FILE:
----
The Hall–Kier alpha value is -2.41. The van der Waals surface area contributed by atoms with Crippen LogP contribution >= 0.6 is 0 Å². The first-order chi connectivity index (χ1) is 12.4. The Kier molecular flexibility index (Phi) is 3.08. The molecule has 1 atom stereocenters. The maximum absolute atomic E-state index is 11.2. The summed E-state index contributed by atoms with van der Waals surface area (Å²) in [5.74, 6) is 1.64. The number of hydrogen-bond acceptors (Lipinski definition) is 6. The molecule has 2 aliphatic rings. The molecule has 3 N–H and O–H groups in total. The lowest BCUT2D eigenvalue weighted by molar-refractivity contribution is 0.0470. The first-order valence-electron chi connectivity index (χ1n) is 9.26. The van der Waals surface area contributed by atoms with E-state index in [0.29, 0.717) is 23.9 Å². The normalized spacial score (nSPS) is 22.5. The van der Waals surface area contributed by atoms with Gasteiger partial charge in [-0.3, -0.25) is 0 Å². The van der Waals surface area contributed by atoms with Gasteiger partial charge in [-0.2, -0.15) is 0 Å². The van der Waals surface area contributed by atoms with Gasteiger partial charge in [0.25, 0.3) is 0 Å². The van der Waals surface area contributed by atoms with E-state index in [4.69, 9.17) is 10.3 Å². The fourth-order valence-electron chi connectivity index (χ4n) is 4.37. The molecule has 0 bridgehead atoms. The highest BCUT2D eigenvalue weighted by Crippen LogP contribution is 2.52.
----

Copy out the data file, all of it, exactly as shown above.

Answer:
The Hall–Kier alpha value is -2.41. The van der Waals surface area contributed by atoms with Crippen LogP contribution >= 0.6 is 0 Å². The first-order chi connectivity index (χ1) is 12.4. The Kier molecular flexibility index (Phi) is 3.08. The molecule has 1 atom stereocenters. The maximum absolute atomic E-state index is 11.2. The summed E-state index contributed by atoms with van der Waals surface area (Å²) in [5.74, 6) is 1.64. The number of hydrogen-bond acceptors (Lipinski definition) is 6. The molecule has 2 aliphatic rings. The molecule has 3 N–H and O–H groups in total. The lowest BCUT2D eigenvalue weighted by molar-refractivity contribution is 0.0470. The first-order valence-electron chi connectivity index (χ1n) is 9.26. The van der Waals surface area contributed by atoms with E-state index in [0.29, 0.717) is 23.9 Å². The normalized spacial score (nSPS) is 22.5. The van der Waals surface area contributed by atoms with Gasteiger partial charge in [-0.3, -0.25) is 0 Å². The van der Waals surface area contributed by atoms with Gasteiger partial charge in [-0.2, -0.15) is 0 Å². The van der Waals surface area contributed by atoms with Gasteiger partial charge in [0.25, 0.3) is 0 Å². The van der Waals surface area contributed by atoms with E-state index in [4.69, 9.17) is 10.3 Å². The fourth-order valence-electron chi connectivity index (χ4n) is 4.37. The molecule has 0 bridgehead atoms. The highest BCUT2D eigenvalue weighted by Crippen LogP contribution is 2.52.